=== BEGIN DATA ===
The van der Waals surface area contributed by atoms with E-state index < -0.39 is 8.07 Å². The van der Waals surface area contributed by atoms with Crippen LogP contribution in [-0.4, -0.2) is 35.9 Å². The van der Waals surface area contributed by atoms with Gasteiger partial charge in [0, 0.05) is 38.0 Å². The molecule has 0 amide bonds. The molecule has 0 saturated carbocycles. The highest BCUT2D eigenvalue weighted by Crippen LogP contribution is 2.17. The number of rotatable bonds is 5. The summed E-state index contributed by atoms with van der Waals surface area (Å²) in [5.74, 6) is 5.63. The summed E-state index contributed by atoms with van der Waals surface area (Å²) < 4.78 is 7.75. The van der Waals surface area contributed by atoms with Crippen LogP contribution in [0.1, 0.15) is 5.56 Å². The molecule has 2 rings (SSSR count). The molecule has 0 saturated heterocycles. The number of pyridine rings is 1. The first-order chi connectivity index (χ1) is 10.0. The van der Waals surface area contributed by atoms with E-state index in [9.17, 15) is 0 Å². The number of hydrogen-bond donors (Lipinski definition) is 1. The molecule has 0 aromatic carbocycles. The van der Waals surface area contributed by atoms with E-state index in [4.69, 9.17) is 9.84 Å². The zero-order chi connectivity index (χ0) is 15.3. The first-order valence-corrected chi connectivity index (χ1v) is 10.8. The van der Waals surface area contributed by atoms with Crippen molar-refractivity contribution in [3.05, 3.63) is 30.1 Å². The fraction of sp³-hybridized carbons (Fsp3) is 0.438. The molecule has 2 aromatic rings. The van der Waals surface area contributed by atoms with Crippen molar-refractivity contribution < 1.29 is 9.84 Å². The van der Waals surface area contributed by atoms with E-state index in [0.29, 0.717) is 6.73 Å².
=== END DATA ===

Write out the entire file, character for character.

The van der Waals surface area contributed by atoms with E-state index < -0.39 is 8.07 Å². The van der Waals surface area contributed by atoms with Crippen LogP contribution in [-0.4, -0.2) is 35.9 Å². The van der Waals surface area contributed by atoms with Gasteiger partial charge in [0, 0.05) is 38.0 Å². The molecule has 0 amide bonds. The molecule has 0 saturated carbocycles. The highest BCUT2D eigenvalue weighted by Crippen LogP contribution is 2.17. The number of rotatable bonds is 5. The summed E-state index contributed by atoms with van der Waals surface area (Å²) in [5.74, 6) is 5.63. The summed E-state index contributed by atoms with van der Waals surface area (Å²) < 4.78 is 7.75. The van der Waals surface area contributed by atoms with Crippen LogP contribution in [0.1, 0.15) is 5.56 Å². The molecule has 2 rings (SSSR count). The molecule has 0 saturated heterocycles. The number of pyridine rings is 1. The first-order chi connectivity index (χ1) is 10.0. The van der Waals surface area contributed by atoms with E-state index in [9.17, 15) is 0 Å². The number of hydrogen-bond donors (Lipinski definition) is 1. The molecule has 0 aromatic carbocycles. The van der Waals surface area contributed by atoms with E-state index in [4.69, 9.17) is 9.84 Å². The zero-order chi connectivity index (χ0) is 15.3. The first-order valence-corrected chi connectivity index (χ1v) is 10.8. The van der Waals surface area contributed by atoms with Crippen molar-refractivity contribution in [3.05, 3.63) is 30.1 Å². The fraction of sp³-hybridized carbons (Fsp3) is 0.438. The molecule has 2 aromatic rings. The van der Waals surface area contributed by atoms with Crippen molar-refractivity contribution < 1.29 is 9.84 Å². The van der Waals surface area contributed by atoms with E-state index in [0.29, 0.717) is 6.73 Å².